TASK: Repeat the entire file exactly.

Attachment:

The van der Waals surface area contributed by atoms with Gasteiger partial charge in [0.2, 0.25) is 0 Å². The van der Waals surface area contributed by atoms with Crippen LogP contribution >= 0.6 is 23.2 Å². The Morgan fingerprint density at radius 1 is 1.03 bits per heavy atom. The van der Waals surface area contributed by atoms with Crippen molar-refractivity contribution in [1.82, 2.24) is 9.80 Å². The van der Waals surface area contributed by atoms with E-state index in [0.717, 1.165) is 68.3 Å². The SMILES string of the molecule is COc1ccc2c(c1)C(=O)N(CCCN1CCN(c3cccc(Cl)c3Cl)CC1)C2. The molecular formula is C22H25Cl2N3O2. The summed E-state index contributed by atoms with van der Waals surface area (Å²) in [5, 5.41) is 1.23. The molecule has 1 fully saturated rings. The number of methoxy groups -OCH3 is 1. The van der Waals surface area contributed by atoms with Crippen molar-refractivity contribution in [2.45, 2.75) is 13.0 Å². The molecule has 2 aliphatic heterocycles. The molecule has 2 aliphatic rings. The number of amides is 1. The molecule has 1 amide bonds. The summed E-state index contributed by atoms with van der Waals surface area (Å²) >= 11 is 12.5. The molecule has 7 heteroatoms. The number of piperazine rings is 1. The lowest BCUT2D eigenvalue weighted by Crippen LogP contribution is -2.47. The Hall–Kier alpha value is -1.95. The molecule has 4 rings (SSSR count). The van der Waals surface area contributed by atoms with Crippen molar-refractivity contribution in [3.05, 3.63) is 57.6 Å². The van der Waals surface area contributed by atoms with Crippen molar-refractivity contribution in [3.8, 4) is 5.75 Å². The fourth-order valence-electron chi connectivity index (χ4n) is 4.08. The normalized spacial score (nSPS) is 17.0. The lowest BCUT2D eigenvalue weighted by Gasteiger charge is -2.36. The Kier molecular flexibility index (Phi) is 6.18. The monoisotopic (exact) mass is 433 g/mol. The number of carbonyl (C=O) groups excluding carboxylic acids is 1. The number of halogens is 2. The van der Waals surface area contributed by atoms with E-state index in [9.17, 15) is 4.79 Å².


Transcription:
The van der Waals surface area contributed by atoms with Gasteiger partial charge in [0.2, 0.25) is 0 Å². The van der Waals surface area contributed by atoms with Crippen LogP contribution >= 0.6 is 23.2 Å². The Morgan fingerprint density at radius 1 is 1.03 bits per heavy atom. The van der Waals surface area contributed by atoms with Crippen molar-refractivity contribution in [1.82, 2.24) is 9.80 Å². The van der Waals surface area contributed by atoms with E-state index in [0.717, 1.165) is 68.3 Å². The SMILES string of the molecule is COc1ccc2c(c1)C(=O)N(CCCN1CCN(c3cccc(Cl)c3Cl)CC1)C2. The molecular formula is C22H25Cl2N3O2. The summed E-state index contributed by atoms with van der Waals surface area (Å²) in [5, 5.41) is 1.23. The molecule has 1 fully saturated rings. The number of methoxy groups -OCH3 is 1. The van der Waals surface area contributed by atoms with Crippen molar-refractivity contribution in [2.45, 2.75) is 13.0 Å². The molecule has 2 aliphatic heterocycles. The molecule has 2 aliphatic rings. The number of amides is 1. The molecule has 1 amide bonds. The summed E-state index contributed by atoms with van der Waals surface area (Å²) >= 11 is 12.5. The molecule has 7 heteroatoms. The number of piperazine rings is 1. The lowest BCUT2D eigenvalue weighted by Crippen LogP contribution is -2.47. The Hall–Kier alpha value is -1.95. The molecule has 4 rings (SSSR count). The van der Waals surface area contributed by atoms with Crippen molar-refractivity contribution in [3.05, 3.63) is 57.6 Å². The van der Waals surface area contributed by atoms with Crippen molar-refractivity contribution in [3.8, 4) is 5.75 Å². The fourth-order valence-electron chi connectivity index (χ4n) is 4.08. The normalized spacial score (nSPS) is 17.0. The lowest BCUT2D eigenvalue weighted by Gasteiger charge is -2.36. The Kier molecular flexibility index (Phi) is 6.18. The monoisotopic (exact) mass is 433 g/mol. The number of carbonyl (C=O) groups excluding carboxylic acids is 1. The number of halogens is 2. The van der Waals surface area contributed by atoms with E-state index in [9.17, 15) is 4.79 Å².